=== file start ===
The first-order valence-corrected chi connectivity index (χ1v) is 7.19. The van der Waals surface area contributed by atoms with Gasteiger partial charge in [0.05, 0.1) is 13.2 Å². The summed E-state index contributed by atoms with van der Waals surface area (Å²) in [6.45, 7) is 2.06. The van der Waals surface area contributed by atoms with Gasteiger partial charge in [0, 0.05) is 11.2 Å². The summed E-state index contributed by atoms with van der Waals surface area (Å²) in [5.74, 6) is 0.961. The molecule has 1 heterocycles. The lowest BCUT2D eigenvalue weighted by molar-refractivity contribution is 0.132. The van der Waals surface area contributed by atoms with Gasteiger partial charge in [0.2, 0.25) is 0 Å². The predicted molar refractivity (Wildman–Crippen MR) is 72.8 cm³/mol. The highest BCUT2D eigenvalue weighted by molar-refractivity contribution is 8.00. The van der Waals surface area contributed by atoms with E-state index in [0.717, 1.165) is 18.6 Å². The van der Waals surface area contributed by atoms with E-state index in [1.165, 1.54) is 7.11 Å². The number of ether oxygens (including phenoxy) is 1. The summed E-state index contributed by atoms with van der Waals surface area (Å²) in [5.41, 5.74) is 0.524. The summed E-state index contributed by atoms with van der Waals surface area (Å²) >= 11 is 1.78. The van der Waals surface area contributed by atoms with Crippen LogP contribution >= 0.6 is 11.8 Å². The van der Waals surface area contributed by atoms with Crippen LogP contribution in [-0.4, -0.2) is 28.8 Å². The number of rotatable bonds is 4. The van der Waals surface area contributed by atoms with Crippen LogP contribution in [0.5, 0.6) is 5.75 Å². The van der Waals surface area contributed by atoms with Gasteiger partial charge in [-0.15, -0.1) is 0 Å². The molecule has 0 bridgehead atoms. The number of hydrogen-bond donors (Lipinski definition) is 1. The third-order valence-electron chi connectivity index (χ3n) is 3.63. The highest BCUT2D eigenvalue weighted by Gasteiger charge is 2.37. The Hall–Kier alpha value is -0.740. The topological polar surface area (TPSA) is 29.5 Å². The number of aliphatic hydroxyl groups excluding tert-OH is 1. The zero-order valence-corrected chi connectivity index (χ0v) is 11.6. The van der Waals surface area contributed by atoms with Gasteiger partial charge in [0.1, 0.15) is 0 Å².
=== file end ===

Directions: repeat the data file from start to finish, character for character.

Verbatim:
The first-order valence-corrected chi connectivity index (χ1v) is 7.19. The van der Waals surface area contributed by atoms with Gasteiger partial charge in [0.05, 0.1) is 13.2 Å². The summed E-state index contributed by atoms with van der Waals surface area (Å²) in [6.45, 7) is 2.06. The van der Waals surface area contributed by atoms with Gasteiger partial charge in [0, 0.05) is 11.2 Å². The summed E-state index contributed by atoms with van der Waals surface area (Å²) in [5.74, 6) is 0.961. The molecule has 1 heterocycles. The lowest BCUT2D eigenvalue weighted by molar-refractivity contribution is 0.132. The van der Waals surface area contributed by atoms with Gasteiger partial charge in [0.2, 0.25) is 0 Å². The predicted molar refractivity (Wildman–Crippen MR) is 72.8 cm³/mol. The highest BCUT2D eigenvalue weighted by molar-refractivity contribution is 8.00. The van der Waals surface area contributed by atoms with E-state index in [0.717, 1.165) is 18.6 Å². The van der Waals surface area contributed by atoms with E-state index in [1.165, 1.54) is 7.11 Å². The number of ether oxygens (including phenoxy) is 1. The summed E-state index contributed by atoms with van der Waals surface area (Å²) in [5.41, 5.74) is 0.524. The summed E-state index contributed by atoms with van der Waals surface area (Å²) >= 11 is 1.78. The van der Waals surface area contributed by atoms with Crippen LogP contribution >= 0.6 is 11.8 Å². The van der Waals surface area contributed by atoms with Crippen LogP contribution in [-0.4, -0.2) is 28.8 Å². The number of rotatable bonds is 4. The van der Waals surface area contributed by atoms with Crippen LogP contribution in [0.5, 0.6) is 5.75 Å². The van der Waals surface area contributed by atoms with Gasteiger partial charge in [-0.15, -0.1) is 0 Å². The molecule has 0 bridgehead atoms. The number of hydrogen-bond donors (Lipinski definition) is 1. The third-order valence-electron chi connectivity index (χ3n) is 3.63. The highest BCUT2D eigenvalue weighted by Gasteiger charge is 2.37. The Hall–Kier alpha value is -0.740. The topological polar surface area (TPSA) is 29.5 Å². The number of aliphatic hydroxyl groups excluding tert-OH is 1. The zero-order valence-corrected chi connectivity index (χ0v) is 11.6. The van der Waals surface area contributed by atoms with Gasteiger partial charge in [0.1, 0.15) is 0 Å².